The seminar's members, representing the full range of academic disciplines that bear upon the study of Japan and including Japan specialists from government, business, and the nonprofit sectors, meet regularly to discuss scholarly papers on all aspects of modern Japan, from history, literature, art, and the performing arts to politics, economics, social issues, and the US-Japan bilateral relationship.

Seminar: #445

Founded: 1960

Feb 9, 2008

March 7, 2008
Janis Mimura (SUNY, Stony Brook)

Modernity and Fascism in Interwar Japan

Like the idea of a German Sonderweg in the historiography of Nazi Germany, the view of wartime Japan as a “dark valley” (kurai tanima) has been severely challenged by scholars of Japan. A reflection of the Modernization School of the 1950s and 60s, the term suggests that interwar Japan represented a deviation from the “normal” trajectory of historical development culminating in parliamentary democracy and market capitalism. Since the 1980s, historians have shown how the wartime years represented a period of opportunity and bold experimentation for Japan’s elite. However, modified versions of the modernization approach continue to inform debates on Japanese fascism. Following the main interpretive line of Japan’s late emergence and resulting political backwardness, Japanese fascism is promoted or rejected on the basis of such factors as its lack of a mass leader and party, continuity of conservative, authoritarian rule, frustrated imperialist ambition, and the influence of the feudal and irrational agrarianism and Japanism of the reactionary right.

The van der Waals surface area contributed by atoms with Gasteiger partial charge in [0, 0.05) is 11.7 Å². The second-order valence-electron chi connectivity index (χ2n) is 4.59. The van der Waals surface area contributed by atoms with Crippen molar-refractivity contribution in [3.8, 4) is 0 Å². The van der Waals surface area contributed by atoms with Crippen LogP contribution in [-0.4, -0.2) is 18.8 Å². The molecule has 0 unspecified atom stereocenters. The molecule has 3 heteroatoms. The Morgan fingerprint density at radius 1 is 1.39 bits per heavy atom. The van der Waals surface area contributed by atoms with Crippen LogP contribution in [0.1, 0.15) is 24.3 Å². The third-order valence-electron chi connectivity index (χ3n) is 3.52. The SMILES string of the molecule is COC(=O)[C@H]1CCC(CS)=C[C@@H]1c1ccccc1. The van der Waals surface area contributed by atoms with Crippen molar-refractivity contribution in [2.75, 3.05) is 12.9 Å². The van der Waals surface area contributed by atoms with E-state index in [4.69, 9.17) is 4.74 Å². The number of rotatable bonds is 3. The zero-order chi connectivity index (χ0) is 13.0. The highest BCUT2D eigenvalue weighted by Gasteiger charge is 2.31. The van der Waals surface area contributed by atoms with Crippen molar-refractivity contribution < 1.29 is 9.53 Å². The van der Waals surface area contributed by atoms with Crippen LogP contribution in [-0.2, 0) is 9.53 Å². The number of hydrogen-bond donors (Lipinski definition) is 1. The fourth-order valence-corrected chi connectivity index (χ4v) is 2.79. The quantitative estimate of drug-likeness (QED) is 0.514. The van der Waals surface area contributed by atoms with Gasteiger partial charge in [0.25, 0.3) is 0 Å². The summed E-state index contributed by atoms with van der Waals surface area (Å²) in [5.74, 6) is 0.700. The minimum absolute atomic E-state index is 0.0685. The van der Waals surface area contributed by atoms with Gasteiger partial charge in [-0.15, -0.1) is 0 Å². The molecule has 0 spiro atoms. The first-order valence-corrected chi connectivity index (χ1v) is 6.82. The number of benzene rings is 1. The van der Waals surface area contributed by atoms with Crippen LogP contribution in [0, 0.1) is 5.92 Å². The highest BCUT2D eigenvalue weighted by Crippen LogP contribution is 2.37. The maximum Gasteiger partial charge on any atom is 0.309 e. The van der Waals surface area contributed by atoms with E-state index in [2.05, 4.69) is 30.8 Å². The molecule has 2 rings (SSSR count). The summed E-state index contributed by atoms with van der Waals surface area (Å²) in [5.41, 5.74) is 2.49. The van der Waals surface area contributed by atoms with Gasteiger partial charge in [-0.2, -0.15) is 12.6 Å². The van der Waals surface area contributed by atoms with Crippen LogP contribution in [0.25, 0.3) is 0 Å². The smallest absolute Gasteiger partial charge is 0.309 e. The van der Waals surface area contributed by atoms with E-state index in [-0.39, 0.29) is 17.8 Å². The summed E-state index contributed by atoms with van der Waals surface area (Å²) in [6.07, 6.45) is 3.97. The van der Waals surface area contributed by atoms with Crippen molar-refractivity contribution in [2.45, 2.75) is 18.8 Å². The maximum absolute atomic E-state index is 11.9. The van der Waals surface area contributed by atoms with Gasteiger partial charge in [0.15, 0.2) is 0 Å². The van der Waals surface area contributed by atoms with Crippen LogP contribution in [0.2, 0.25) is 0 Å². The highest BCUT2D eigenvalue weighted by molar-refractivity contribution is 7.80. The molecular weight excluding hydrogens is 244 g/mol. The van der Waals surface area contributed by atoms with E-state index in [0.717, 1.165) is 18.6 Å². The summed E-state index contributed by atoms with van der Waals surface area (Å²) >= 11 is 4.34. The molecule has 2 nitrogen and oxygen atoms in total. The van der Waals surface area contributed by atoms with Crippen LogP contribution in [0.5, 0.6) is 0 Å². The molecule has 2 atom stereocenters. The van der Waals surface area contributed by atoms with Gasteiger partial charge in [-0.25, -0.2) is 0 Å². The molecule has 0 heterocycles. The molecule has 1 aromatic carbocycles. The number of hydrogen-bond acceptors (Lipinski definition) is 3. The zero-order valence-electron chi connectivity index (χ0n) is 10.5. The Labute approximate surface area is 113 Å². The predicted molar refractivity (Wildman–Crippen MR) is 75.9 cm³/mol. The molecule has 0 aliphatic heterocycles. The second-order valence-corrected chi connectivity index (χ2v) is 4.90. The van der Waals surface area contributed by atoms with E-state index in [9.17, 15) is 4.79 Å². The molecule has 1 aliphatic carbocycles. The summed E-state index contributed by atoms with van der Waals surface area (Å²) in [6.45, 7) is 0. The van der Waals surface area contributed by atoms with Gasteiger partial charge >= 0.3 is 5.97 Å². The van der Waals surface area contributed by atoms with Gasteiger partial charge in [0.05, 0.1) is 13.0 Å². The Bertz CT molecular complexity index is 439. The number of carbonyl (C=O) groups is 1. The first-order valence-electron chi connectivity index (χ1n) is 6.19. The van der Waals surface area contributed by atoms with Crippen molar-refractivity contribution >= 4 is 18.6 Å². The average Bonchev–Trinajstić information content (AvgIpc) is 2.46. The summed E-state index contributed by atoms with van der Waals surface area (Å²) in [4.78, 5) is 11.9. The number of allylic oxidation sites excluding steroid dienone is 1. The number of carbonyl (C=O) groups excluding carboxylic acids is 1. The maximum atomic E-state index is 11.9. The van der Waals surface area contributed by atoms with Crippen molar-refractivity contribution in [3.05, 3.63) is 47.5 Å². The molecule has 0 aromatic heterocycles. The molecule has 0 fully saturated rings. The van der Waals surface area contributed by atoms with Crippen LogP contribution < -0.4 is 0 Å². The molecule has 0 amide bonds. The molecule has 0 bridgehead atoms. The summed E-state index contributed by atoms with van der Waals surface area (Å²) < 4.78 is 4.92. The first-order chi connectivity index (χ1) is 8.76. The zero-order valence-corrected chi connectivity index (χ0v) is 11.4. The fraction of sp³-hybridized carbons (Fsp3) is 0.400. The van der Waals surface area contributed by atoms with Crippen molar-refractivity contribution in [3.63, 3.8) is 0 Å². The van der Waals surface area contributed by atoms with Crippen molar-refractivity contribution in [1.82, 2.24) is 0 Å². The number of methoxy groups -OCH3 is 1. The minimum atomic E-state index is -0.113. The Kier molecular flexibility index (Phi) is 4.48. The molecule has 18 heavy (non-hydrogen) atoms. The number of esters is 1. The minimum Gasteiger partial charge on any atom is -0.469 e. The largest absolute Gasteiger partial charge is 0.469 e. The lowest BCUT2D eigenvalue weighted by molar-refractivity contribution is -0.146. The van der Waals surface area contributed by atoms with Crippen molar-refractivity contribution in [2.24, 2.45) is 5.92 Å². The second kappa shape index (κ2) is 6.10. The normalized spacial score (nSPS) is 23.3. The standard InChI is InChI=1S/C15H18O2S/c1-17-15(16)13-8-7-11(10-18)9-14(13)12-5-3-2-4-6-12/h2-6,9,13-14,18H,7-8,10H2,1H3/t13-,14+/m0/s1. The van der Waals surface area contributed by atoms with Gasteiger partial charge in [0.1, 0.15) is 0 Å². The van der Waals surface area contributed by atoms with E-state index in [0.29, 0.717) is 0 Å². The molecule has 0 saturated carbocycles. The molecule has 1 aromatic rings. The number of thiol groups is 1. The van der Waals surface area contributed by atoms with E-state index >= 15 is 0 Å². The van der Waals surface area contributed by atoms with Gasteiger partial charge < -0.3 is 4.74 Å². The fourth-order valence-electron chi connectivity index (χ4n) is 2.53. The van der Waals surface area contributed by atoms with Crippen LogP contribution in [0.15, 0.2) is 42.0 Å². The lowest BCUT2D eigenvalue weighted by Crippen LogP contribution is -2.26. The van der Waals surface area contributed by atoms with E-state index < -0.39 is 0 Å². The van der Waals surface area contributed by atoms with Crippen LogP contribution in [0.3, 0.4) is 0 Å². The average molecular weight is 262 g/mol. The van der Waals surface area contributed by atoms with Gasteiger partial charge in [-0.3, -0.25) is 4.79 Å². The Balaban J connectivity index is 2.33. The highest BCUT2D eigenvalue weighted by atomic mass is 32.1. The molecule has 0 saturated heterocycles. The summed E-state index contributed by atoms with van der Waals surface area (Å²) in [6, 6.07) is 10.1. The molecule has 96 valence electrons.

In this paper I seek to incorporate recent approaches toward modernity into the study of Japanese fascism by highlighting the importance of an interwar conjuncture and historical contingency. I examine the emergence after World War I of a new historical trend of “technocratic modernity” in which the major industrial powers responded to the dual challenge of the rise of technology and mass society. In the wake of the liberal crisis in the early 1930s, Japanese planners sought to combine technocratic planning with ethnic nationalism to implement controversial reforms and appeal to the masses. Leaders experimented with new strategies of planning and mobilization first in Japan-occupied Manchuria and later in Japan’s wartime regime. I argue that it was the specific combination of technocratic planning and cultural particularism in interwar Japan that constituted a new political innovation called fascism.
Discussant: Barbara Brooks (CUNY)